[He did make it clear that he was referring to unnecessary thought, not the truly useful or necessary (which may be a far lower percentage than usually recognized).

    Isn't there a website called uselessknowledge.com, or something close? That says it pretty well. This information-communication age is chock full of this kind of stuff.]

    ***
    A tour with the theme of getting away from all of it, as thoroughly as possible -- for once in one's life, before it's over -- is an interesting possibility.

  11. #11
    Senior Member BigBlueToe's Avatar
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    My first tours were before cell phones. I was also single. I'd call my parents every week or so to check in and let someone know I was still alive. I used pay phones. Now I'm married with two kids. I check in more often, but sometimes go 3 or 4 days without doing so, especially if there's no cell phone service.

    Now I carry my cell phone because it's light and very convenient for checking in (when there's service) and long distance is free! I realize that if I ever have an emergency situation, there's a good chance I'll have no reception (or I might be unconscious and unable to summon help.) But I would also hate to get into a situation where my cell phone could save me and not have it along.

    I also like to call my wife and wish her good night when I'm laying in my tent. What a world! Whodathunk we'd be able to do something like that?

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    Senior Member staehpj1's Avatar
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    Another thing is that pay phones are going the way of the dodo bird and as someone said when you do find them there are long distance charges.

    Also there is one use I had kind of forgotten about since I was usually not the one doing the calling during our last trip, but... There is often the need to call ahead to verify a place to stay or arrival time especially when staying with a host or when accommodations are in doubt.

  13. #13
    Senior Member xilios's Avatar
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    We always take our phones with, but only turn them on an hour or two in the evening say between 19:00 till 21:00 to conserve the batteries. We rarely call only in case of emergency but we do text some.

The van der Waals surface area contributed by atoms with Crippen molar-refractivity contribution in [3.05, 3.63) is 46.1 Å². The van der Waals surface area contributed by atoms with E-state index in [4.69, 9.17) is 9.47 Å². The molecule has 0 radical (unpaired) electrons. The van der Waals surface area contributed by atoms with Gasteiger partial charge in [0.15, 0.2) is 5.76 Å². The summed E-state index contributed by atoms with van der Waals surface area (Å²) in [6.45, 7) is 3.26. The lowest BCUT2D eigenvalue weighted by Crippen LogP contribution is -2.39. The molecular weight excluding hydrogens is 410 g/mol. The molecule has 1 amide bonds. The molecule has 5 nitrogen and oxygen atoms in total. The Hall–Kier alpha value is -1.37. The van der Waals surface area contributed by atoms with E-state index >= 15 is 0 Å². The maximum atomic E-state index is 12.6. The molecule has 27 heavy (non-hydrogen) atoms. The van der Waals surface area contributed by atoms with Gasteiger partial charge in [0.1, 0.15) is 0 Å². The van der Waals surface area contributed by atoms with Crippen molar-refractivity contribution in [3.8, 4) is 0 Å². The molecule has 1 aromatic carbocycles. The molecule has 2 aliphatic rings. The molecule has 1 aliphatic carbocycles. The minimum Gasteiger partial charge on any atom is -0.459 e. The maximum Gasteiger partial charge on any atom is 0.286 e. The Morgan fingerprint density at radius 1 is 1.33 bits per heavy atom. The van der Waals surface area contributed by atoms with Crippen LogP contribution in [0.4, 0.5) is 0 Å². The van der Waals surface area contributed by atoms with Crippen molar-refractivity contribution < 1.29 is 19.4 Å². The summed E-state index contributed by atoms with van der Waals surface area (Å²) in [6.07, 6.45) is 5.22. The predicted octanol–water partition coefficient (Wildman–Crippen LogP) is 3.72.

They are also good to call ahead for a room and/or if the campsites are open.
    Wouldn't think of leaving home without them.
    Last edited by xilios; 02-15-08 at 08:04 AM.

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    Quote Originally Posted by staehpj1 View Post
    Effectively we did that a lot of the time on the TA. We carried cell phones but didn't have a signal for a significant portion of the trip. Does using email in public libraries count?
    My thoughts on cell phones from 2003. I haven't changed my mind

    “You are going to take a cell phone, aren’t you.” No the punctuation is not wrong. People make that statement to me all the time. I tell them that I am planning on riding 1200 miles across the middle of America and that is the nearly the first thing out of their mouths – just after “I could never do that!”

    Now the standard answer that I give is “No.” Simple, straight forward, to the point. But there is a lot of thought behind that “No.”

    First (and I’m being facetious, Dear), if I get squished what am I going to do with a cell phone, call home from above? That’s why we have a “Radar Love”. Second, what use would a cell phone be if I had trouble? “Could someone please drive 1200 miles one way to bring me a new tube?” I don’t think that’s going to happen, do you? And, finally, a cell phone is a lifeline, something to clutch because you can’t let go of your fears. The reason we tour, especially those of us who do it alone, is to discover not only the exterior world but also our inner world, what stuff we are made of.

    And finally, finally, my bike doesn’t have a cigarette lighter to plug on into.
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  15. #15
    Senior Member foamy's Avatar
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    Quote Originally Posted by Niles H. View Post
    Yes.